The vaccine has not yet reached counties in the Augusta area but is expected this week, an official with the East Central Health District said. Health officials are also concerned about fears people have of the new vaccine and the hesitancy of some to get it, fears they are trying to address, said CDC Director Thomas Frieden.
About 2.2 million of the 2.4 million doses have been ordered by states and more is expected to become available on a daily and weekly basis, Dr. Frieden said. The first doses are an intranasal vaccine that is only approved for healthy people ages 2 to 49 but injectable vaccine is expected next week, Dr. Frieden said. Vaccine is shipped out as soon as it comes off the production line to one of four distribution centers run by McKesson Co. and some will be shipped directly to larger providers who order more than 100 shots as well as the state health departments.
It is a very big and complex undertaking, Dr. Frieden said. Its a little bit of a messy process and we expect it to be somewhat bumpy in the first few weeks.
However, it will be widely available in the next few weeks, he said.
The Augusta health district will likely send its first doses out to the larger county health departments so that they can set up vaccination clinics, first in children ages 2 to 4 years old, said Children Health and Immunization Coordinator Melba McNorrill.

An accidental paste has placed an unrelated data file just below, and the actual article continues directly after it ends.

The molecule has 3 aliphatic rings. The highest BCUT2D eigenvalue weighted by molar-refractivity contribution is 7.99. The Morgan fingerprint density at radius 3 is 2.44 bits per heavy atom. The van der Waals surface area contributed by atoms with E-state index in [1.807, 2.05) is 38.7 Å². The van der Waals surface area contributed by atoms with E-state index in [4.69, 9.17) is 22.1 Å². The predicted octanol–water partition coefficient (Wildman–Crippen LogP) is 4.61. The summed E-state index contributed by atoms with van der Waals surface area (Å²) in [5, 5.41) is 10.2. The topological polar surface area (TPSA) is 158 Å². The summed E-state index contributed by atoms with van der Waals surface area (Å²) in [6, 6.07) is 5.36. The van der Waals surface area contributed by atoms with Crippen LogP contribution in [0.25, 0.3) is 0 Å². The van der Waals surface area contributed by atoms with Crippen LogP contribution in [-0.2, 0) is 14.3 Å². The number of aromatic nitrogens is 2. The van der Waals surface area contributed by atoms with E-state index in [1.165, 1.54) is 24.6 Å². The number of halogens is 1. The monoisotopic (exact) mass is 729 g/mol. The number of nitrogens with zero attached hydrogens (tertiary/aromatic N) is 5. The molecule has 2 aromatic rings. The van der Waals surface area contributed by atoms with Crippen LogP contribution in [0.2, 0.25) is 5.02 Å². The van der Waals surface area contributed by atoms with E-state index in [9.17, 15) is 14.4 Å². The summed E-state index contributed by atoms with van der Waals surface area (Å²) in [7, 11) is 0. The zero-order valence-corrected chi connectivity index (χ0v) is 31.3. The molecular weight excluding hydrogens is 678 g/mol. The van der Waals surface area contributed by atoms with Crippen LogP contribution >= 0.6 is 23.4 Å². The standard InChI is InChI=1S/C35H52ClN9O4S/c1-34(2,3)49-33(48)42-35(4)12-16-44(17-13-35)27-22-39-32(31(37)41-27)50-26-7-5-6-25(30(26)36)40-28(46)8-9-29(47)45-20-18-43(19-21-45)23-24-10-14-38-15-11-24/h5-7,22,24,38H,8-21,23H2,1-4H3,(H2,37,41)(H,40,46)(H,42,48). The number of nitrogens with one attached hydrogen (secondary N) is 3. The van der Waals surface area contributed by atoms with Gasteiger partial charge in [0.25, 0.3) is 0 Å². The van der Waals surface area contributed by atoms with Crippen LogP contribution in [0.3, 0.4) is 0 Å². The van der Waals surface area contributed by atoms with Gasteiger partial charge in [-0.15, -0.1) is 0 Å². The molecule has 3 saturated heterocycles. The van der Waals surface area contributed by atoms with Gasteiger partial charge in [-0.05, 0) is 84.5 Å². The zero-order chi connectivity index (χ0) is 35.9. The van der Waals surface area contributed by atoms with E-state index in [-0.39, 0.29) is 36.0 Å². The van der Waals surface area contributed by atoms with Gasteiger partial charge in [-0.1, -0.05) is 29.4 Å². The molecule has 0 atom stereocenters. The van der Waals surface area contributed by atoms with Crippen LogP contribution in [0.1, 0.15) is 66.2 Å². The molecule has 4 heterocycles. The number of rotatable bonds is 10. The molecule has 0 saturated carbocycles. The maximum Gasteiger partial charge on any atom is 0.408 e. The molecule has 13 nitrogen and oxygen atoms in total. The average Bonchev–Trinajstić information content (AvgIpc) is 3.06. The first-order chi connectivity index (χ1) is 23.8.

Aiken Countys two health department locations should have the H1N1 vaccine available as early as Wednesday, said Adam Myrick, spokesman for the South Carolina Department of Health and Environmental Control. The vaccine will be administered at the Aiken County and North Augusta health departments and at some private health care providers.
Richmond County schools are expecting to have school-based clinics for the new vaccine around the end of October in the same way they offered seasonal flu shots recently, said spokesman Louis Svehla.
Other priority groups for the new vaccine established by the CDC include:
- Pregnant women;
- Health care workers;
- Infants, children and young adults from 6 months to 24 years old;
- People with chronic illnesses such as asthma and diabetes ages 25 years and up;
- Caregivers and household contacts of infants under the age of 6 months because those infants cannot receive flu vaccine.
For those who dont fall into those categories, however, they will likely be able to get the H1N1 vaccine later, Dr. Frieden said.
Were very confident that there will be plenty of vaccine for everyone who
wants to be vaccinated, he said. The government has ordered 195 million doses of the H1N1 vaccine.
Dr. Frieden also sought to allay fears about the safety of the new vaccine, noting that it is made in the exact same way as seasonal flu vaccine by the same companies and there is a long safety record for that process.
With the production of this vaccine, we have cut no corners, he said. The safety of the H1N1 vaccine is something that we have a high degree of confidence in, Dr. Frieden said.
Staff Writers Stephanie Toone and Preston Sparks contributed to this report